No Small Calling: Five Keys for Running the Race with Endurance

Since my first half-marathon in 2011, late October has been “race season” for me, with a couple of months of whipping myself back into shape culminating in a 13.1-mile run through the streets of Conway, Arkansas, on the last Saturday of the month.  This year, my wife Liz has been training with me, and I just hope to keep up with her when we run the race together this Saturday.  And for the first time this year, I will be adding distance in the weeks following the race, gearing up for a full marathon on December 3rd, just five days after my 40th birthday.

Running long distances takes a certain mindset.  I first got the idea to get into long-distance running, because I could hear in the Bible God calling me to learn to run with endurance and finish well in the calling He has given me.  And the time on the road has given the Lord time to put dreams and thoughts on my heart for what He wants to do in my life.

One of the themes on this series is learning to have endurance in small-town ministry.  Most small-town churches have a new pastor every few years, a practice that is devastating for the churches and isn’t good for the pastors, either, whether you’re talking about the guy leaving or the next guy coming into the position.

This week will also mark six years since we moved out to Stephens (not a “marathon” tenure, to be sure, but maybe it qualifies as a 10K or better).   Drawing from the “course” I am running here as well as my time out running the roads, here are five factors that contribute to running the race with endurance in small-town ministry.

1 – Make long-term plans

The first thing you have to do before you can go on a long run is to have a course laid out.  Whether you’re talking about a training program to build up strength over weeks or a course for that day’s run, you need to have a plan.  The most important factor for a pastor remaining at a church is a decision that he is surrendering to stay until God gives him peace that his assignment is complete.  It’s sometimes helpful to commit in your heart to stay a certain number of years (maybe five or seven) years, unless something extraordinary happens that forces you to leave.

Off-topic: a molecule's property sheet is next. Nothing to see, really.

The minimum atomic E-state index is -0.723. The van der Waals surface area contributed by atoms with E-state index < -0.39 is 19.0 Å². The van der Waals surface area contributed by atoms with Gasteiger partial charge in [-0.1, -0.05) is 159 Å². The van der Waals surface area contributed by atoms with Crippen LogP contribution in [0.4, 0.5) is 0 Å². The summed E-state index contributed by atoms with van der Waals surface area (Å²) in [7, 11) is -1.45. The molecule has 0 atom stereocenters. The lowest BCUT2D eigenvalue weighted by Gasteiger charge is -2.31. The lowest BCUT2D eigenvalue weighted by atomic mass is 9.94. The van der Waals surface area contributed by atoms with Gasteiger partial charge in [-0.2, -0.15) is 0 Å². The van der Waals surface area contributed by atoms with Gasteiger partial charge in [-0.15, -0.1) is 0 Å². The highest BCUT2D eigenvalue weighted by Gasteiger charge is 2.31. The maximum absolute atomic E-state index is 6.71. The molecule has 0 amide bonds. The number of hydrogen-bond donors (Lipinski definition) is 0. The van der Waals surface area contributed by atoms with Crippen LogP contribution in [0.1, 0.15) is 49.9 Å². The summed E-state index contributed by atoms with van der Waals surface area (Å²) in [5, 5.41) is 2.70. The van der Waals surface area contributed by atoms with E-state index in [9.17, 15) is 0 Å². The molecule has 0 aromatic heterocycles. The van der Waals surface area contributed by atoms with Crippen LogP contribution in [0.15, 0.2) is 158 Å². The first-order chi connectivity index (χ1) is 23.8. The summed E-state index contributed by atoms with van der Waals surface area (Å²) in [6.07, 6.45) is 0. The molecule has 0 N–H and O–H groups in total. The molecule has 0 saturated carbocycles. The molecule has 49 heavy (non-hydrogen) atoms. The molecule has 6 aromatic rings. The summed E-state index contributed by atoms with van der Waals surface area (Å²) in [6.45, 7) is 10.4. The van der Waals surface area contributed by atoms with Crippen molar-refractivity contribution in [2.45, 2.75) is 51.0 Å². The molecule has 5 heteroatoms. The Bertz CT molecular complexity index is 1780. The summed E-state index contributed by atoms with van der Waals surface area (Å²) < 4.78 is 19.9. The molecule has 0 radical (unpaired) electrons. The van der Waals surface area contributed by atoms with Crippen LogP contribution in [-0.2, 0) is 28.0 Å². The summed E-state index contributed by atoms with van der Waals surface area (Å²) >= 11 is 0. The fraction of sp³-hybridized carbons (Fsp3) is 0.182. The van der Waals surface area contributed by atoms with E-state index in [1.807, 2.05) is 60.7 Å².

Along the same lines, plan projects that will take years, rather than weeks or months, to complete.  This December, I will be finishing up a three-year sermon plan that was an overview of the story of the Bible and the church.  There are on-going goals that are yet to be accomplished.  When a pastor arrives at a church, he should seek the Lord’s guidance on what “completing the task” would look like, take a realistic view of how long it would take, and be ready to stay long enough to see it through.

2 – Guard against envy and the wandering eye

When I run a long race, there are always people that discourage me.  There’s someone up ahead that’s older and even more overweight than me that I just can’t catch, or some 10-year-old kid running with his dad that just passed me up.  Near the end of one particularly brutal race, an octogenarian pulled up beside me, put his hand on my shoulder, assured me I could make it, and then left me behind.

Looking around and comparing yourself with others in ministry is poisonous.  When you’re doing well, it leads to pride, but there’s always someone who seems to be doing better.  There’s always someone whose ministry assignment seems more exciting.  Once you’re on the course, there’s no reason to keep questioning your path.  Run the race God has marked out for you, and don’t let envy steal your joy or cause your heart to be unfaithful.

3 – Pace yourself